Cameroon Activists March for Toilets, Improved Sanitation

YAOUNDE, CAMEROON – Activists in Cameroon held events and marches for Thursday’s World Toilet Day, calling on authorities to provide more public bathrooms. Cameroonian authorities say 60% of its 25 million people lack toilets, fueling the spread of diseases such as cholera and dysentery.

School authorities at Yaoundé’s Government Primary School Efoulan say they have close to 2,000 children and teachers but only five toilets, which are often unusable as they run short of water and toilet paper.

The Cameroon Association to Improve Hygiene organized this and similar events in 30 schools in the capital to mark this year’s World Toilet Day.

The group’s head, Edmond Kimbi, said hundreds of their members also marched in Yaoundé and coastal cities to demand more and better public toilets.

“It is actually too regrettable that schools and universities have very few toilets, which lack water and are always dirty,” he said. “It is worse when you visit markets, where thousands of people visit the markets each day. The consequences of this is that nearby bushes and dark corners are being transformed into toilets, thereby making our towns always dirty.”

Authorities say a September outbreak of cholera, a bacterial disease spread through dirty water, in the port cities of Douala and Kribi killed at least 90 people.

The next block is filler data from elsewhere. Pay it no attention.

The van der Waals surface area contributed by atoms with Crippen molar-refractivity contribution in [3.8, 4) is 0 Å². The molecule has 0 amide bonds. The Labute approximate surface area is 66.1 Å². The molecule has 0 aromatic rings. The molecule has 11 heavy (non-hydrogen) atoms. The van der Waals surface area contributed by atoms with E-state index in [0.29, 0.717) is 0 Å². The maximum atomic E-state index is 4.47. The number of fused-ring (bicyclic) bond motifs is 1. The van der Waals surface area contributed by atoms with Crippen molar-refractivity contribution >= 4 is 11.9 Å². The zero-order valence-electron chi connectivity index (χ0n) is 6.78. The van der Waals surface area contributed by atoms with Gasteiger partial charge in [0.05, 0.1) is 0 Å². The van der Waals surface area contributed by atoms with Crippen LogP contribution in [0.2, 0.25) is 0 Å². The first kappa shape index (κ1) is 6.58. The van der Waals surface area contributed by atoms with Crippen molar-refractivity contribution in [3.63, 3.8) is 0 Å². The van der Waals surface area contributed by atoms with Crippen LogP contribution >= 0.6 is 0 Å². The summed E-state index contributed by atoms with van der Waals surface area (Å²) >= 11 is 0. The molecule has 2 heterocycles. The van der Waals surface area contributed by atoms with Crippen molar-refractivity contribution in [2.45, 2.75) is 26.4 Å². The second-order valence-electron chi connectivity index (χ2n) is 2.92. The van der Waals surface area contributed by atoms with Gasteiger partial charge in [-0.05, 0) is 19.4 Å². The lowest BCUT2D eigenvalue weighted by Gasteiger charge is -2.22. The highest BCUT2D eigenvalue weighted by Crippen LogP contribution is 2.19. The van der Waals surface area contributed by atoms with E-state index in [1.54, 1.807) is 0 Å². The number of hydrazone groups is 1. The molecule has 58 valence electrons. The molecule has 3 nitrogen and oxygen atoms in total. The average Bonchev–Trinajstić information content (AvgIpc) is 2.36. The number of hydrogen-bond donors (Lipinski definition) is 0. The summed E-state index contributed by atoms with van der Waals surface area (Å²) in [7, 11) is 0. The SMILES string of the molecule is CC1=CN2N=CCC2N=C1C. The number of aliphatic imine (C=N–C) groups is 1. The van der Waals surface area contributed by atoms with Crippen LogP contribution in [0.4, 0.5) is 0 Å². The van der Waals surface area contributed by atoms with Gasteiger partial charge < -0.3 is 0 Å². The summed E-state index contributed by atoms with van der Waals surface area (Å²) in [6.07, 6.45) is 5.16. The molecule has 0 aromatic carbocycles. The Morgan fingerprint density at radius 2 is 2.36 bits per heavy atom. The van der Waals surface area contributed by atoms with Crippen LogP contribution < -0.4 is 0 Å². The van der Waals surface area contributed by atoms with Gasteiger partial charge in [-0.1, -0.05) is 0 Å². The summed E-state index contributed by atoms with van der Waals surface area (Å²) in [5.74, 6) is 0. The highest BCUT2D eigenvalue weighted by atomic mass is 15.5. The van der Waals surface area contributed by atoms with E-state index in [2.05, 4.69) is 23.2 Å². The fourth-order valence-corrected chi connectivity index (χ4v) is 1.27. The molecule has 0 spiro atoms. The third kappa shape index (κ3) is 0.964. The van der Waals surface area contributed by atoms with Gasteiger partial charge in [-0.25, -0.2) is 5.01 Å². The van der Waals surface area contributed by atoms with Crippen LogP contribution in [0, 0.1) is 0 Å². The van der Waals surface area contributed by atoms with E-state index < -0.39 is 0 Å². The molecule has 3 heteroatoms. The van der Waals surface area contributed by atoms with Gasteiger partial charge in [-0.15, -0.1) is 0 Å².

Dr. Sintieh Ngek, a medical officer with the Cameroon Baptist Convention, said the lack of toilets is spreading disease.

“Waterborne and water-based diseases like cholera, like diarrheal diseases, will be more present, and it is worth noting that these diarrheal diseases are among the leading causes of mortality for children under 5 years of age,” the doctor said. “Secondly, if persons do not have toilets, they turn to use bushes, they turn to use streams. When this happens, bacteria from these feces are easily collected into water.”

Yaoundé hygiene official Gabriel Minou said the city council is partnering with private companies to construct more public bathrooms. Meanwhile, he said, anyone caught defecating or urinating in the street or in rivers will pay fines of up to $20.

Minou said the inability of the Yaoundé City Council to efficiently manage toilets is due to the fact that many users do not want to pay before using the public bathrooms. He said the Yaoundé City Council has ordered its hygiene services to repair public toilets and make sure people pay before using them. Minou said the council has also ordered intercity bus agencies to make sure toilets are provided free of charge to all passengers.

The United Nations’ World Toilet Day seeks to raise awareness of more than half the world’s population living without access to safe sanitation and the deadly costs.

The U.N. says globally more than 800 children under 5 die every day from diarrheal diseases due to poor sanitation.

 

Source: Voice of America